Anticoagulation decisions should usually be made under the guidance of an obstetrician, with use typically being reserved for patients at high risk.28 If required, anticoagulation with heparin (particularly LMWH such as enoxaparin) is generally considered the best approach during pregnancy for preventing and treating VTE or in the management of AF as they do not cross the placenta or cause fetal anticoagulation.2, 28 There is insufficient evidence to support the safety of DOAC use during pregnancy for any indication (major DOAC trials have excluded pregnant people). Warfarin is also generally avoided during pregnancy across all indications, but is sometimes considered at certain stages in patients at high risk under specialist guidance.2, 5 Warfarin should not be used during the first trimester due to possible teratogenic effects, as well as in the two to four weeks preceding delivery and within 48 hours post-partum to avoid fetal or maternal bleeding.2, 5 If anticoagulation is not suitable, electrical cardioversion can be performed safely at all stages of pregnancy, and should be considered in patients who are haemodynamically unstable due to AF or whenever the risk of ongoing AF is considered high to either the mother or the fetus.2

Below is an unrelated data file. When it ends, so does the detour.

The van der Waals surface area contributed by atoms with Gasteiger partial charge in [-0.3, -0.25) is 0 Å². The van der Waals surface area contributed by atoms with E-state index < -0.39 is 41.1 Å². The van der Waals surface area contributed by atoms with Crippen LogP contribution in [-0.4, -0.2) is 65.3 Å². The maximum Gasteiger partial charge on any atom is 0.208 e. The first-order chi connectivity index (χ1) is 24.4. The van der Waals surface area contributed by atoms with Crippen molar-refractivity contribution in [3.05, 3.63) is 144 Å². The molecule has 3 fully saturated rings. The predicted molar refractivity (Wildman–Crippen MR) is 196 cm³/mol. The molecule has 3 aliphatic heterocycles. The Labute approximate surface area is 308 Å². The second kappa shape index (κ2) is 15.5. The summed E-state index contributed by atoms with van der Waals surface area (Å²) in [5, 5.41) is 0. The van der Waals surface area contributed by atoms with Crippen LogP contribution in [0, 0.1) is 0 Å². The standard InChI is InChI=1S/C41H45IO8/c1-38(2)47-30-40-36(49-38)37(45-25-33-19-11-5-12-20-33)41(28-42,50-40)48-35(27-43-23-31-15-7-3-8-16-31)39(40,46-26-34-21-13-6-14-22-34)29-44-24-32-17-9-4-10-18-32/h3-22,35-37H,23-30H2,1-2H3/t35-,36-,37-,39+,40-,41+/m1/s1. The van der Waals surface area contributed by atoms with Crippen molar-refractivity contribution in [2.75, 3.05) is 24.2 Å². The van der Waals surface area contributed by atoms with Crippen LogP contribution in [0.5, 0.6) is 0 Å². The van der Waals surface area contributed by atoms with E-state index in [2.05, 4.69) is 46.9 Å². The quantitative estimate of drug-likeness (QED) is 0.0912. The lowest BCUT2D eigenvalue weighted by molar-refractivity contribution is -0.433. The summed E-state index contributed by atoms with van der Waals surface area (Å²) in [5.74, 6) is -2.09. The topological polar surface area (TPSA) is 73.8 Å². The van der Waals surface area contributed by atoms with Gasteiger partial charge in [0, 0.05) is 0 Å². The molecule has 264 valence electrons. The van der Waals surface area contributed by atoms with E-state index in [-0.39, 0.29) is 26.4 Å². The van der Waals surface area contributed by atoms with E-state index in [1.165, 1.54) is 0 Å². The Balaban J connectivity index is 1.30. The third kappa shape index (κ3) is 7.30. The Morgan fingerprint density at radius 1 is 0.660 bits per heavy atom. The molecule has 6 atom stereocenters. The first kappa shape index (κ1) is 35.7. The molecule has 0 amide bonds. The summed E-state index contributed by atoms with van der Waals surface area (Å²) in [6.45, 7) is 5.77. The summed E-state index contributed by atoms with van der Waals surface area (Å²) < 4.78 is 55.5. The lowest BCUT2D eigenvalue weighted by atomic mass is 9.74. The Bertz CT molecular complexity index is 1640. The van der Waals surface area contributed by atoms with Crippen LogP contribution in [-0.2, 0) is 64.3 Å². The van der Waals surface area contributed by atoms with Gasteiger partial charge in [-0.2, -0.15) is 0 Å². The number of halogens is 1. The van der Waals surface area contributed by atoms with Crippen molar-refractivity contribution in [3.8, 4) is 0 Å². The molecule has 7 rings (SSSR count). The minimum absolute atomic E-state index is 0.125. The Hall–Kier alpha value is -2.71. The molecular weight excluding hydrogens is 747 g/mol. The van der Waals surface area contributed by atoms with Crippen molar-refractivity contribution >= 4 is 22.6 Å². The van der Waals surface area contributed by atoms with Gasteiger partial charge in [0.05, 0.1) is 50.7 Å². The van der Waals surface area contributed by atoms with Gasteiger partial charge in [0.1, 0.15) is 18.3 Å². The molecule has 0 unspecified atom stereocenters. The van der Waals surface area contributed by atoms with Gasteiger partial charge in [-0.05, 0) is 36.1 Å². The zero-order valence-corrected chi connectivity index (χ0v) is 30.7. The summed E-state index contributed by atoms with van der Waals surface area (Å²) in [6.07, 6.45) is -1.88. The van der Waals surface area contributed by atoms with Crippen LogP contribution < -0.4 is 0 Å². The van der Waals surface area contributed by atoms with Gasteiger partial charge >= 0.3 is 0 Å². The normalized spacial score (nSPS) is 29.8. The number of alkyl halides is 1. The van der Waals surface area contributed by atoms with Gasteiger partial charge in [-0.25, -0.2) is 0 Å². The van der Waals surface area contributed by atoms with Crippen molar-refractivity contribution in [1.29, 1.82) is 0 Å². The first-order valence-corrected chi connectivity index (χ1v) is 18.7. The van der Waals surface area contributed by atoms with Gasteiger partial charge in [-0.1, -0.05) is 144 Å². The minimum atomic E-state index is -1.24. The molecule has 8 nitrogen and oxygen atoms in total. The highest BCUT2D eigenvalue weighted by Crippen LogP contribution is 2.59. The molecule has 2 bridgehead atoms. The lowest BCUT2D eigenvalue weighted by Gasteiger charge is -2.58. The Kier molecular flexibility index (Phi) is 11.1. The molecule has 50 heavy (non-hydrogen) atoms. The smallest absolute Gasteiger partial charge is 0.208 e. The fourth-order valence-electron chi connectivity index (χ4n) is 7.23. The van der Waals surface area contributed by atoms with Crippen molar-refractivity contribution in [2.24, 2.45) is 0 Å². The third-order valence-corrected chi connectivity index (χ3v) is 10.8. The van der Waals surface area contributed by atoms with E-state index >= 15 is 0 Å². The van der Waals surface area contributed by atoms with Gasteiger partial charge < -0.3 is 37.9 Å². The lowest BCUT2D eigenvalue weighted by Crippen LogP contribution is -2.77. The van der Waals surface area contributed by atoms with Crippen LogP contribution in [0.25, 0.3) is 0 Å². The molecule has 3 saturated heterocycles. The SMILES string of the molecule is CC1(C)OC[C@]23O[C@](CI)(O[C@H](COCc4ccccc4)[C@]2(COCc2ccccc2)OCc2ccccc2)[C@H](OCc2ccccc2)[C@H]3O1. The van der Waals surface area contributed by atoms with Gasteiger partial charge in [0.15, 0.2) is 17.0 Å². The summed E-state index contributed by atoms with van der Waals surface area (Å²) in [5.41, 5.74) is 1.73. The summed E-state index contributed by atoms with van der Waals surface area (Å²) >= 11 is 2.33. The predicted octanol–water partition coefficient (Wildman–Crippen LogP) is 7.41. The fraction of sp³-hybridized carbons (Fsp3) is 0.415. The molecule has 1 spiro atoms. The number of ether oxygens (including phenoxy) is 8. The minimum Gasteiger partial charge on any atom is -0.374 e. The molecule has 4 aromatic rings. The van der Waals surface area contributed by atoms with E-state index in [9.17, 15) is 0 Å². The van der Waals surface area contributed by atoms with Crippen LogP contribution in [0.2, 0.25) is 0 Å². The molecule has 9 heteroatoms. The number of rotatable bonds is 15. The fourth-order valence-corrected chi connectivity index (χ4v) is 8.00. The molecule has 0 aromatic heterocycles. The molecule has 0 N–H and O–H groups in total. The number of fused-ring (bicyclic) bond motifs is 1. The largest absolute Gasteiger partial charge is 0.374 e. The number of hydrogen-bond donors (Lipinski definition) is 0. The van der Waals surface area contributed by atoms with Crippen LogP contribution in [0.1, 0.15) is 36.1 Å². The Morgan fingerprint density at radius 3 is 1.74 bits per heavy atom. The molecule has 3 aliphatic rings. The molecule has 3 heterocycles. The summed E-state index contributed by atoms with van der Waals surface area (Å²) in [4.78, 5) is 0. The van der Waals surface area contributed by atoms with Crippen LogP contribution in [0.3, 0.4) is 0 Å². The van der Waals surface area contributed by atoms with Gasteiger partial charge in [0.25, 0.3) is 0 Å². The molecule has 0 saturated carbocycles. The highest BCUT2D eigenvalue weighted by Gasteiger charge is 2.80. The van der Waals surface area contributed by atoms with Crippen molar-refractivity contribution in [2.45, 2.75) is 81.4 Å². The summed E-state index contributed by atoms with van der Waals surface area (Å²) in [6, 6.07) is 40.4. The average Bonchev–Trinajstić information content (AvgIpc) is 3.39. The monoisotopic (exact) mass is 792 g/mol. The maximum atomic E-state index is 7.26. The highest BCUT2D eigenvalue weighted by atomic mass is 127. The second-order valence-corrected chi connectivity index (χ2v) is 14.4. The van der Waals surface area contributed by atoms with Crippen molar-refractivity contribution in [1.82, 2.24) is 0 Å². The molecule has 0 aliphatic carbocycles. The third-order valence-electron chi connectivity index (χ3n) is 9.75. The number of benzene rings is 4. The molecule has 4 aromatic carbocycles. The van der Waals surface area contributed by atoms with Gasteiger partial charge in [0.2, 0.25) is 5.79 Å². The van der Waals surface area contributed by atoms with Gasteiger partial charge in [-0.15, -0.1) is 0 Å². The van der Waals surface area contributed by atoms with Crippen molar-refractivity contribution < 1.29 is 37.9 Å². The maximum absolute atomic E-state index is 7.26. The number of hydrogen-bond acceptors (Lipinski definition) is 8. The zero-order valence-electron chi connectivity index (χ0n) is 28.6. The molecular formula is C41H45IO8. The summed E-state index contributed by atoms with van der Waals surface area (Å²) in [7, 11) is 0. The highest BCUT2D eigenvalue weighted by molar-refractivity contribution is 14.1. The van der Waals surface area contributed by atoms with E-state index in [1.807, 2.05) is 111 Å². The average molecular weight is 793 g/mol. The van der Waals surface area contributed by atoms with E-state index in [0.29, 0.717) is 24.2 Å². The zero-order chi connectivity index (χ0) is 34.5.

Patients already taking DOACs who are planning a pregnancy do not need to discontinue use prior to conception. Advise patients taking DOACs that if they become pregnant, they should book an appointment as soon as possible to discuss either temporarily discontinuing use or switching to LMWH treatment under close supervision.

Consider possible medicine interactions